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Christian Meintzer and 2nd wife, Sophia Gaertner Meintzer, outside their farmhouse in the Riverwoods, Illinois, 1913 or earlier. Colorization by Mark Halvorsen.

He was born 3 April 1830 in Dehlingen, Bas Rhin, Alsace.¹ You all remember hearing about “Alsace-Lorraine” in school, but it’s not really a place. It’s like talking about “Illinois-Indiana” or “Michigan-Ohio.” But both regions got batted back and forth between France and Germany from 1871 until the end of World War II, and Germany lumped them together. Alsace is the “leg” part of the “sloppy 7” shape they make. His parents were Chrètién [Christian] Meintzer and Christine Isel (Jessel).

Nothing colorful happens until he gets older. France required its young men to serve a mandatory 2-year military stint. From 19 April 1854 to 31 December 1857, he served in the 6th Division, 8th Regiment, of the French Army. Luckily, we still have his discharge papers! He served as a Hussar–light cavalry (horsemen) and was apparently proud of his uniform and his fancy plumed hat. He was not married yet.

Family stories claim Christian fought a dual with Napoleon over improper care of a horse. That would be really exciting . . . except that Napoleon Bonaparte (the person I think of when hearing only “Napoleon”) was dead before Christian was born! Christian actually served when Napoleon III (Louis Napoleon–Bonaparte’s nephew) was emperor. Somehow I doubt Napoleon III was mingling with the troops. So what gives?

From all accounts I’ve heard, Christian was not large (light cavalry, remember?), but was strong for his size, and wiry. His horse, and the others, would have been hugely important to his–and his regiment’s–survival, so I can see him picking a fight with someone who didn’t seem to be taking proper care of his mount–probably not the Emperor, though!

His time in the army also enlarged his vocabulary. The everyday language in Dehlingen would have been Alsatian–a dialect based on German (I’m grossly oversimplifying it!). According to his children (my grandfather and his older siblings), when he was angry, Christian would swear in French! His children did not speak or understand French, so while they knew he was saying something bad, they didn’t know exactly what was said. I hope they knew better than to try and repeat any of it–at least not around their father!

Two years after his discharge from the army, he married his first wife, Elisabeth Weidmann. They had four children, but nine months after their youngest (Catherine–Favorite Name) was born, Elisabeth and their oldest son died. Six months later, he married his second wife, Sophia Gaertner. They had five more children, but lost two.

In 1871, after the Franco-Prussian War, Alsace was surrendered to the newly-formed Germany. Residents were given two choices:

  • remain French–and move elsewhere in France
  • remain where they were–and become German citizens

I’m sure it wasn’t an easy choice for anyone to make. According to Wikipedia, 10.4% of the residents chose French citizenship,² though only 1/3 of them actually emigrated. Christian decided to stay, at least for a while. One granddaughter, Anna Kranz Schultz, told me when his son, Jacob, was born in 1876, Christian decided he needed to emigrate to the United States. According to Anna, he didn’t want his son to serve in the German Army when he grew up. It took until May 1881 for them to sail on the Labrador, moving his wife, two daughters from his first marriage, and 4 children from his second marriage, to America.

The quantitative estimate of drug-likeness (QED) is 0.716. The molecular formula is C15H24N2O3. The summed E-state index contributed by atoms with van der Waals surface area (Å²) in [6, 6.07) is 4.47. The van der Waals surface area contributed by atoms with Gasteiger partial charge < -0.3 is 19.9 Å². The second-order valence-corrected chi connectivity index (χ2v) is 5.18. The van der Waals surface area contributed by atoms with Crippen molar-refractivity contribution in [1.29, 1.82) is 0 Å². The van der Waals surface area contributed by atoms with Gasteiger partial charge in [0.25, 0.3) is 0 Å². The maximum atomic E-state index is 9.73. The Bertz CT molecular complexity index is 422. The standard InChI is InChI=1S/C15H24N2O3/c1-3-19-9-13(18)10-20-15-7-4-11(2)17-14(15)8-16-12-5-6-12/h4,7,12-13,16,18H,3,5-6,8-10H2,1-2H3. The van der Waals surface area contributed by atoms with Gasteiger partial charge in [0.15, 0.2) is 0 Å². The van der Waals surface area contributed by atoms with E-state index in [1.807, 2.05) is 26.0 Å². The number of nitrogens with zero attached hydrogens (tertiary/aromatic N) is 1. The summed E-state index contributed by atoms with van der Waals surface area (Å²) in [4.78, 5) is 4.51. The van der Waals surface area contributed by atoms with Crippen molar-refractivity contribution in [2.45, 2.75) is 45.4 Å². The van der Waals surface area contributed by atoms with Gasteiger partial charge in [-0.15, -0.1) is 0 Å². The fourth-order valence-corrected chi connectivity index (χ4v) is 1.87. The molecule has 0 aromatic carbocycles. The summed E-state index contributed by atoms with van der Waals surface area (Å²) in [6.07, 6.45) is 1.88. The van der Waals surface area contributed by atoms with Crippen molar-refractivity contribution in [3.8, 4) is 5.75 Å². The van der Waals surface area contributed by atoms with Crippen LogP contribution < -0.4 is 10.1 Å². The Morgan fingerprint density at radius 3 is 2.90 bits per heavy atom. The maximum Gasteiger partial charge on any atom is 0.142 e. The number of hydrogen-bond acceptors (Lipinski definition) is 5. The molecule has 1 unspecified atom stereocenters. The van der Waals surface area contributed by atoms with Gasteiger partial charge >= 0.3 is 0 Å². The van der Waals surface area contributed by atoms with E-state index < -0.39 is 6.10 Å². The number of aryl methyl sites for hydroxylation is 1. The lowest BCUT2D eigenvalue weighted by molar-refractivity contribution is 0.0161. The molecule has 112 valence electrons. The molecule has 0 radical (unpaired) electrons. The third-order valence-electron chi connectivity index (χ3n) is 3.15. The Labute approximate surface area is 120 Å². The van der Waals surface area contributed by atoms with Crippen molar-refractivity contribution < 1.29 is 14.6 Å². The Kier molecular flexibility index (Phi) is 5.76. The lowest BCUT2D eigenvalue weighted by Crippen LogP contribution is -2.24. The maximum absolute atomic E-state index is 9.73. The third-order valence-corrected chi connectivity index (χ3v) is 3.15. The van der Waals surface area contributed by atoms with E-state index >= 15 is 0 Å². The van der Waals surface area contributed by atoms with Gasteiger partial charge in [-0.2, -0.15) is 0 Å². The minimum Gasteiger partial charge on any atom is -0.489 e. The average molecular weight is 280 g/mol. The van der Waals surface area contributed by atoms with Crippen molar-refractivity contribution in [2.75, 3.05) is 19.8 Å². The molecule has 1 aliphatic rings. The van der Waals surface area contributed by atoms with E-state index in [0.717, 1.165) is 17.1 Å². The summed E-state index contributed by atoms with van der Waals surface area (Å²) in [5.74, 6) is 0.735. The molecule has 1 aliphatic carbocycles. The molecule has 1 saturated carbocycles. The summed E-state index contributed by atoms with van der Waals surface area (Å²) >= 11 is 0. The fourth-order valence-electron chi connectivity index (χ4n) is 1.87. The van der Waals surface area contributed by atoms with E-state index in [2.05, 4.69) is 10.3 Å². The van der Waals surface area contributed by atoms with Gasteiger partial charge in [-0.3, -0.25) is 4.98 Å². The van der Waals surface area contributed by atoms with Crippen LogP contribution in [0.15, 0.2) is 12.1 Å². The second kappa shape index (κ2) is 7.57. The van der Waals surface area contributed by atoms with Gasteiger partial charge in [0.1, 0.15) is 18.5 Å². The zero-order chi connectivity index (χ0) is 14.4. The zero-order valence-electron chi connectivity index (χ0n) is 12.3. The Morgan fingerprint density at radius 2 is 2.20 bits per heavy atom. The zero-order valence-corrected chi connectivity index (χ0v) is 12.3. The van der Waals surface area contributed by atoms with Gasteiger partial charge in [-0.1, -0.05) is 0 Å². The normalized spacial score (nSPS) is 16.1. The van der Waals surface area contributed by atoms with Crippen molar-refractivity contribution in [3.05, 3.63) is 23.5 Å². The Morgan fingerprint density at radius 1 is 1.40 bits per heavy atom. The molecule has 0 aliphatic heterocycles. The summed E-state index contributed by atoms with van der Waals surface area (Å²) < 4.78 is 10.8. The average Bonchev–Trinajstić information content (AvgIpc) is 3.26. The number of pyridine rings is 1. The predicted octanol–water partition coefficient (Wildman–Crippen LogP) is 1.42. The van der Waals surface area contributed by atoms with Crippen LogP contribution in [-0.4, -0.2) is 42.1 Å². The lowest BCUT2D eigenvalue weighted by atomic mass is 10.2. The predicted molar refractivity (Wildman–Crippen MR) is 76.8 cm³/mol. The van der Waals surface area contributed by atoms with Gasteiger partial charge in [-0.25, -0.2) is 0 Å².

Reaching the Riverwoods (north and west of Chicago), the family settled into farming again. Not very exciting or colorful! Christian was 51 years old, and still had three more children to add to the family. He remained on the farm until at least 1910–probably until 1913, when his wife, Sophia, died. At that point (age 83), he moved around to the households of various children. He still spoke only German (Alsatian?).

As he aged, Christian didn’t really slow down much. My 2nd cousin, Richard Jahn (now age 92), once told me his dad remembered Christian out in the fields with his sons and sons-in-law, helping bring in the harvest. It sounded like they all pitched in with whichever field was ready to harvest, knowing they’d later have help with their own. Despite his age, Christian kept up pretty well with the pace of the younger men. We also have this photo of him, out sawing wood. Clearly he held his own with chores!

Meintzer03
Christian Meintzer sawing wood. Date undetermined, but before 1922.

Anna also told a story about Christian rowing a boat out into the water and taking off all his clothes. He was living with her mom, Sophie, in Des Plaines at the time, very near the Des Plaines River. Did he go out to fish, and just got too hot? Was he going a bit senile? I don’t know. But at 83+, he was clearly still a colorful guy! He passed away 28 January 1922.

Most times we don’t know much about our ancestors’ lives. Social media didn’t exist. Photos are scarce–and sometimes tossed because they aren’t identified. Their stories, inconsequential as they may seem, disappear because no one takes the time to write them down. Making time to do that preserves these bits of color from their lives. It’s worth the effort.

#52Ancestors


¹”États-civil”, database, Archives Départementales du Bas-Rhin (archives.bas-rhin.fr), Dehlingen, naissance [birth] 1830, p. 4, no. 10, Chrètién Meintzer, 3 Avril [April] 1830.

²https://en.wikipedia.org/wiki/Alsace-Lorraine. Section 2.2 “From annexation to World War I,” paragraph 9 (“The Treaty of Frankfurt . . .”), citing reference 6.